Acacia holosericea

soapbush wattle


Acacia holosericea

G.Don 1832

pronounced: uh-KAY-shuh hoh-low-ser-ee-KEE-uh

(Mimosaceae — the wattle family)

common names: soapbush wattle, strap wattle, candelabra wattle

native 4Acacia comes from the Greek ακις (akis), a thorn or spike; holosericea is from the Greek word 'ολος (holos), whole, complete, and the Latin word sericeus, silky.

This is a spreading shrub that reaches a height of about 3 m, and has a spread of about 4 m. It is very quick-growing, but fairly short-lived. The easiest ones to find on the island are on the end of the right-hand breakwater as one leaves the Nelly Bay harbour. It is native to Queensland, the Northern Territory, and the northern parts of Western Australia. This plant is one of those collected in 1770 by Banks and Solander during the voyage of the Endeavour. It was collected at the Endeavour River (Cooktown).

When the seedlings first emerge, the cotyledons are oblong, 4 - 5 mm by 2 - 3 mm in size, the apex acute, and the base sagittate or auriculate. The first leaf is pinnate, the second one bipinnate. By the sixth or seventh leaf stage, with the leaves still bipinnate, the petiole is broadly flattened, and by the tenth leaf stage the petioles are changing into phyllodes. These are grey-green in colour, ovate-lanceolate in shape, with 3 or 4 prominent veins, and can be quite long, 10 - 25 cm in length. All parts of the seedling are usually covered in silky white hairs, as are the mature phyllodes.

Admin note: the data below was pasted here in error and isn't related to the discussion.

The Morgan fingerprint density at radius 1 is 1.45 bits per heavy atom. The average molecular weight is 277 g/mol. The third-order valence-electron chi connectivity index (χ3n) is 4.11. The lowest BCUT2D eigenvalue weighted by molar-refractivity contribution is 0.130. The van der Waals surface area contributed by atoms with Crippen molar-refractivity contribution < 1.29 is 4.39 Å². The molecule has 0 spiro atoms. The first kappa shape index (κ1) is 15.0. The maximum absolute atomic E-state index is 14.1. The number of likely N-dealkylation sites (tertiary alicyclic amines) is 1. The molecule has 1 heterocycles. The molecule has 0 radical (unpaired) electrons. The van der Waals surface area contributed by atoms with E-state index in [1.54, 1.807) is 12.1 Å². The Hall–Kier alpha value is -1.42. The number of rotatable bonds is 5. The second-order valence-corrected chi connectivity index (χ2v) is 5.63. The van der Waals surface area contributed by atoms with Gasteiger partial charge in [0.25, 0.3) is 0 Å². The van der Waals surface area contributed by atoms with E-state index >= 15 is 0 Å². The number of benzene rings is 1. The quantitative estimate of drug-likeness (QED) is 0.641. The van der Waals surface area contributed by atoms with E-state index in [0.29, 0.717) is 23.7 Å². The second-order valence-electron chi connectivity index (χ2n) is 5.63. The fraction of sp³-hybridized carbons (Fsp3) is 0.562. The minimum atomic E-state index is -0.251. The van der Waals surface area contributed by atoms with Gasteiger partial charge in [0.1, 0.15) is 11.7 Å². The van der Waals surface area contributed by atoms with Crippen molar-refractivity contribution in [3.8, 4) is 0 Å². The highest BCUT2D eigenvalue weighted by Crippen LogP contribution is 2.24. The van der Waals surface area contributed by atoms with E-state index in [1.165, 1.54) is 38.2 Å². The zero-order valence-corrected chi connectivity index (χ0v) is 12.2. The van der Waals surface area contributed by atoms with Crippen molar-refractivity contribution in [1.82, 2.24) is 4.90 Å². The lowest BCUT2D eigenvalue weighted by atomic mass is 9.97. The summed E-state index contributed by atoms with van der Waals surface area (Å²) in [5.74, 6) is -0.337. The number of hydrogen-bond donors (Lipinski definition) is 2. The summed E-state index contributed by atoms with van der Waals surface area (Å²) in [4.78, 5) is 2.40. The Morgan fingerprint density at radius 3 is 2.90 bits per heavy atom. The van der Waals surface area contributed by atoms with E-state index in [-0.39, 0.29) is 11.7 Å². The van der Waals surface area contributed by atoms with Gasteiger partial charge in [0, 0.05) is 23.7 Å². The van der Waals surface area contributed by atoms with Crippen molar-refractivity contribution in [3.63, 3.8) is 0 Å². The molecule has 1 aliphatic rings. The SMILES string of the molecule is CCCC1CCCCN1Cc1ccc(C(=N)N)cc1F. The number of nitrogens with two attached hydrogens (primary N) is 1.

The flowers are rod-like and bright yellow, 3 – 6 cm long. They usually appear between May and July.

The seed-pods are 3 – 5 cm long, twisted, curled and sticky, and masses of these pods will remain on the plant even after the seed has fallen. Children in the Mount Isa area refer to the pods as ‘soap’ (hence the common name), as, when the pods are at the sticky stage, rubbing them between the hands helps to remove dirt. The name ‘candelabra wattle’ is used around Alice Springs. I suspect this is because of the appearance of the tree when in full flower, with all the inflorescences standing upright like candles. I have no idea where ‘strap wattle’ comes from.

In some areas this was a very important plant to the Aboriginal peoples. A concoction of leaves and pods was put into the water to kill small fish. The seeds are very nutritious, and can be roasted, boiled like lentils, or steamed with vegetables. The roasted seeds have a nutty flavour popular with children who have little access to sweets. The species has been introduced into parts of Africa by Australian aid agencies as a food-producing plant – the protein content is 17–25%. It is hoped to use the plant extensively there in revegetation schemes.

This is a very suitable shrub for largish gardens in tropical areas, with its quick growth, spectacular foliage and bright yellow blossom. It also has an attractive shape, which a little light judicious pruning would keep in order where necessary. Propagation is done from seed, but the seeds need to be soaked in boiling water to soften the hard seed coat.

This is a food tree for the larvae of Jalmenus eichhorni, the Northern Imperial Blue butterfly.


Photographs taken at Nelly Bay 2009-2013, Picnic Bay 2016
Page last updated 23rd September 2018